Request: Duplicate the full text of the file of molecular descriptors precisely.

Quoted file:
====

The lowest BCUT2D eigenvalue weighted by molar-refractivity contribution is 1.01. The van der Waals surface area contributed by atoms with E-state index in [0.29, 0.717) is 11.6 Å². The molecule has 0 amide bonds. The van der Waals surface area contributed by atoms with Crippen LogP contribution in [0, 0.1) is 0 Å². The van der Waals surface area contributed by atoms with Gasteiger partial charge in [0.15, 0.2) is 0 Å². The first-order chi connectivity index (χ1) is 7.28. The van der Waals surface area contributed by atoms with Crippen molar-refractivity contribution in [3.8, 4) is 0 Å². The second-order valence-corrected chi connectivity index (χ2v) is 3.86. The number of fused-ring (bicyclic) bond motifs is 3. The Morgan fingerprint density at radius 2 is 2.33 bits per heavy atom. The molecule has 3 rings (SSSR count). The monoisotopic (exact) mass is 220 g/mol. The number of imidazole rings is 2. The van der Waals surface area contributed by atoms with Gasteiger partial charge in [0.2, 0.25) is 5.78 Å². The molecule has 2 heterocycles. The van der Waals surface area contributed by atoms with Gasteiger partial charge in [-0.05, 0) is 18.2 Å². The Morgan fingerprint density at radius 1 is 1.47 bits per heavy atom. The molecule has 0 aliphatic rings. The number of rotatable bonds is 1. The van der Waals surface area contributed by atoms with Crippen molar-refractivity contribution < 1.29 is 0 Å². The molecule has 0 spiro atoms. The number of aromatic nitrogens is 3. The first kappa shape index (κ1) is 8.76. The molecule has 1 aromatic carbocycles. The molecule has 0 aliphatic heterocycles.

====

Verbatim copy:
The lowest BCUT2D eigenvalue weighted by molar-refractivity contribution is 1.01. The van der Waals surface area contributed by atoms with E-state index in [0.29, 0.717) is 11.6 Å². The molecule has 0 amide bonds. The van der Waals surface area contributed by atoms with Crippen LogP contribution in [0, 0.1) is 0 Å². The van der Waals surface area contributed by atoms with Gasteiger partial charge in [0.15, 0.2) is 0 Å². The first-order chi connectivity index (χ1) is 7.28. The van der Waals surface area contributed by atoms with Crippen molar-refractivity contribution in [3.8, 4) is 0 Å². The second-order valence-corrected chi connectivity index (χ2v) is 3.86. The number of fused-ring (bicyclic) bond motifs is 3. The Morgan fingerprint density at radius 2 is 2.33 bits per heavy atom. The molecule has 3 rings (SSSR count). The monoisotopic (exact) mass is 220 g/mol. The number of imidazole rings is 2. The van der Waals surface area contributed by atoms with Gasteiger partial charge in [0.2, 0.25) is 5.78 Å². The molecule has 2 heterocycles. The van der Waals surface area contributed by atoms with Gasteiger partial charge in [-0.05, 0) is 18.2 Å². The Morgan fingerprint density at radius 1 is 1.47 bits per heavy atom. The molecule has 0 aliphatic rings. The number of rotatable bonds is 1. The van der Waals surface area contributed by atoms with Crippen molar-refractivity contribution < 1.29 is 0 Å². The molecule has 0 spiro atoms. The number of aromatic nitrogens is 3. The first kappa shape index (κ1) is 8.76. The molecule has 1 aromatic carbocycles. The molecule has 0 aliphatic heterocycles.